referred to as rock quality. When this quality is reached, a landfill can be considered a geological repository (Cossu, 2012). The role of landfill as a sink is also fundamental in closing the material loop in any circular economy strategy as discussed in Box 2.2.1. Box 2.2.1 Back to Earth Sites: from “nasty and unsightly” landfilling to final sink and geological repository Recycling, recovery of resources, urban mining, closing the loop, and zero waste are all terms widely used in waste management to encourage the transformation of waste into resources (Cossu and Williams, 2015). Graphically these concepts are often represented in the form of topedown or bottomedown triangles where different waste management steps are listed in a hierarchical order. Avoidance, material recovery, and recycling are the preferred options “aimed at reducing use of natural resources and controlling contaminant potential, both on a local (water and soil contamination, odour, etc.) and a global scale (emission of greenhouse gases and other air pollutants)” (Cossu, 2009). The amount of waste sent to landfilling should be drastically reduced, with landfilling representing the least preferred option for waste management. Transition from a linear approach (take-make-waste) to a circular approach is commonly described by a perfect cycle in which the different life stages of a product are represented: productionedistributione consumptionereuse/repairerecycling of secondary raw materials to production. The European Union has proposed an Action Plan with the introduction of measures intended to support the whole cycle (EU, 2015). What is completely missing in this strategic vision is the role of landfilling. In the triangular hierarchic representation, landfilling is viewed as a sort of a dustbin in the system, in which to deposit all unavoidable and nonrecyclable wastes, together with residues from previous treatment. In the circular representation, landfilling is simply neglected; the landfill should no longer exist. Accordingly, more and more frequently we witness the issuing of regulations that envisage the elimination of landfills, invariably dictating rather lengthy time frame for achieving goals. As an example, the South African Polokwane Declaration, an official governmental document, sets targets of zero waste to landfills by 2022 and a 50% reduction of the same by the year 2012 (http://soer.deat.gov.za/dm_documents/ polokwane_nmZiT.pdf). These declarations are frequently not based on any technical grounds but merely represent a wish and are seen by politicians currying favor with the populist as the simplest means of dealing with these issues. Other nations and regions boast of waste management systems in which landfills have been eliminated, only to later discover that this has been achieved not by means of comprehensive recycling of all wastes but rather by transferring a portion of the wastes generated elsewhere. In the same way as many of the thorny issues we encounter during a lifetime, everyone builds landfills, but most try to talk about them as little as possible. While Europe promotes a circular economy, the nasty and unsightly landfills continue to meet onethird of the needs for waste disposal, with a particularly high concentration of facilities present in the newest Member States. It should moreover be underlined that while landfills are indicated as the source of a wide range of wellknown environmental problems (e.g., groundwater pollution, odors, greenhouses gases), in almost all industrialized countries national landfill regulations tend to provide for the construction only of “traditional” landfill sites, completely overlooking any accomplishments provided by the impressive scientific and technical developments of sustainable landfilling in recent years. (Continued)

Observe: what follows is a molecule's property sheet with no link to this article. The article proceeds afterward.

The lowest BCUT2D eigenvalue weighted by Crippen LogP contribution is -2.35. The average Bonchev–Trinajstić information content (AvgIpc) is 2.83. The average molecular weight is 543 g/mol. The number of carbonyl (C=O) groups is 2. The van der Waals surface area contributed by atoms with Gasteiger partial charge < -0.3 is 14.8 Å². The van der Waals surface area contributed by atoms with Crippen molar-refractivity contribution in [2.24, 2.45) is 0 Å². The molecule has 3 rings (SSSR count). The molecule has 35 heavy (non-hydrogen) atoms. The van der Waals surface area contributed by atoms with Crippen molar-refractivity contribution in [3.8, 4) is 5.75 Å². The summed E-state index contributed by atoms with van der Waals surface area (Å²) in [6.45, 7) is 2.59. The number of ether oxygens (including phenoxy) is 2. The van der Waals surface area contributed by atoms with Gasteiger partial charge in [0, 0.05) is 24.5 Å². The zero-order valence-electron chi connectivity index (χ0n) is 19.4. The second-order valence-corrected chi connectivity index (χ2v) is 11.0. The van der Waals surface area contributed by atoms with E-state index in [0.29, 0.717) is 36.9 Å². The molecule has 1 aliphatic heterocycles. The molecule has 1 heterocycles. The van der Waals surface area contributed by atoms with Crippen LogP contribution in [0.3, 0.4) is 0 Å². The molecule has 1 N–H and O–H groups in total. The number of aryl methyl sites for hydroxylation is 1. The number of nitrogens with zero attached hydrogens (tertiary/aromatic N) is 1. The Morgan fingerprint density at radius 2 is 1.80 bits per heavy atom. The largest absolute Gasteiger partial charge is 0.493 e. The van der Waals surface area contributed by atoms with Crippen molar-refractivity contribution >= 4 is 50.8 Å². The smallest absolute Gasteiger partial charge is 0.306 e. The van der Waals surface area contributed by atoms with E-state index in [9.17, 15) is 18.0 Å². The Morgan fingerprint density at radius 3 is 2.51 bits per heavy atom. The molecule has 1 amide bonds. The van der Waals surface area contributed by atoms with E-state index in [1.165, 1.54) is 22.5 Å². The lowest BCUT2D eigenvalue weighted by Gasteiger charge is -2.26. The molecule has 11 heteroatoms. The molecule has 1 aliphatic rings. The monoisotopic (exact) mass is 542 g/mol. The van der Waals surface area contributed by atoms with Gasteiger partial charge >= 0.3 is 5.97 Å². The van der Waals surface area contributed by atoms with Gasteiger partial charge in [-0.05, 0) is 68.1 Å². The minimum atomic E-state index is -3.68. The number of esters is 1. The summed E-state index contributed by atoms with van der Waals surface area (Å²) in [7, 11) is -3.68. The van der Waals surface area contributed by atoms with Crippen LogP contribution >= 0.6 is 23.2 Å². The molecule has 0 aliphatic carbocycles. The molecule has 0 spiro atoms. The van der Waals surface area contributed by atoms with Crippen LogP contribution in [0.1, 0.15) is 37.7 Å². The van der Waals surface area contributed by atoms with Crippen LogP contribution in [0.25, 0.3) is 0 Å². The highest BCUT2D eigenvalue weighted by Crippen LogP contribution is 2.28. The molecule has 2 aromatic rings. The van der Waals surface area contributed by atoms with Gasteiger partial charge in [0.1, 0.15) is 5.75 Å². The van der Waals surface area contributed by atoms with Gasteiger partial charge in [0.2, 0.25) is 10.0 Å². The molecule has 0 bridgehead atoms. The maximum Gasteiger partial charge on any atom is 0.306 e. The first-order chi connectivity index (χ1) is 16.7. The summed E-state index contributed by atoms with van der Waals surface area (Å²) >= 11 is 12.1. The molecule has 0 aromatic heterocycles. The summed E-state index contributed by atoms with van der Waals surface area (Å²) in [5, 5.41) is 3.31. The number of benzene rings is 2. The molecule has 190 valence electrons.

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Taking once again the European situation as an example, the Landfill Directive dates back to 1999 (although technically speaking the document had been under consideration since 1993 but was only published in 1999 due to a difficulty in identifying a common position with the British, who were reluctant to abolish codisposal). All national legislation in European countries is based on this Directive (EU, 1997). These regulations envisage three types of landfill (for hazardous, nonhazardous, and inert waste), the control of biodegradable waste, the implementation of protective measures on the bottom and slopes of the landfill through installation of physical barriers (mineral liners, geomembranes, drainage), and the limitation of water influx. However, nowhere in the entire Directive one can find the magic words “environmental sustainability.” No mention of a word or a sentence that establishes how the long-term impact of a landfill should be exhausted within the span of one generation. On the contrary, the postoperational phase, which follows the closure of a landfill, is addressed only in economic terms (art. 8 and art. 10), defining for landfill managers a financial provision relating to the covering of aftercare costs for a period of at least 30 years. Then stating in art. 13 that “. (c) after a landfill has been definitively closed, the operator shall be responsible for its maintenance, monitoring and control in the after-care phase for as long as may be required by the competent authority, taking into account the time during which the landfill could present hazards.. . (d) for as long as the competent authority considers that a landfill is likely to cause a hazard to the environment and without prejudice to any Community or national legislation as regards liability of the waste holder, the operator of the site shall be responsible for monitoring and analysing landfill gas and leachate from the site and the groundwater regime in the vicinity ..” As no environmental criteria have been established to determine when “a landfill is likely to cause hazard,” the input of data during the planning and design stage relating to how to achieve the aims of FSQ is not envisaged. We all know that the long-term impact of traditional landfilling (the conceptual landfill referred to in the regulation) far exceeds the 30 years covered by the financial provision and, even worse, far exceeds the life span of the physical barriers. As a result, the designing of landfills that comply solely with the European Directive is equivalent to designing contaminated sites. Therefore, although the regulations result in the construction of “nasty and unsightly” landfills, no steps have been taken to improve this situation. Thus, no amended legislation has been made available, no research is supported, and there is no incentive to promote the design of environmentally sustainable landfills. On the contrary, nowadays in Europe the easiest way to have a research proposal rejected is to mention, even in passing, landfills. This leads to perverse environmental outcomes that go against the principles of the circular economy intended to eliminate these issues. During the circular management of waste (Cossu, 2013), the various stages of a product’s life span generate liquid, gaseous, and solid wastes. Although the legal requirements for emission concentrations may be met, the product, because of the volume of emissions, continues to generate a load (expressed in terms of weight/time) that results in an alarming and widespread contamination. The increasing concentration of nondegradable substances in the seas, air, and glaciers at all latitudes represents one of the most pressing environmental problems. We have become so accustomed to referring to concentrations and percentages that we have forgotten that these loads are the real issue. Taking paper as an example, the presence of problematic chemicals (e.g., MOHs (mineral oil hydrocarbons), phenols, phthalates, PCBs, toxic metals) is measurable, with these compounds tending to accumulate throughout the various circulation cycles, reaching relatively high concentrations in both the end product and the residual waste (Pivnenko et al., 2016). The ambitious goal of closing the loop in the circular economy cannot be achieved if the issue of management of residues from production and recycling processes is not properly addressed. The generation of residual waste should not only be reduced but the sustainable management of residues that cannot be avoided should also be pursued.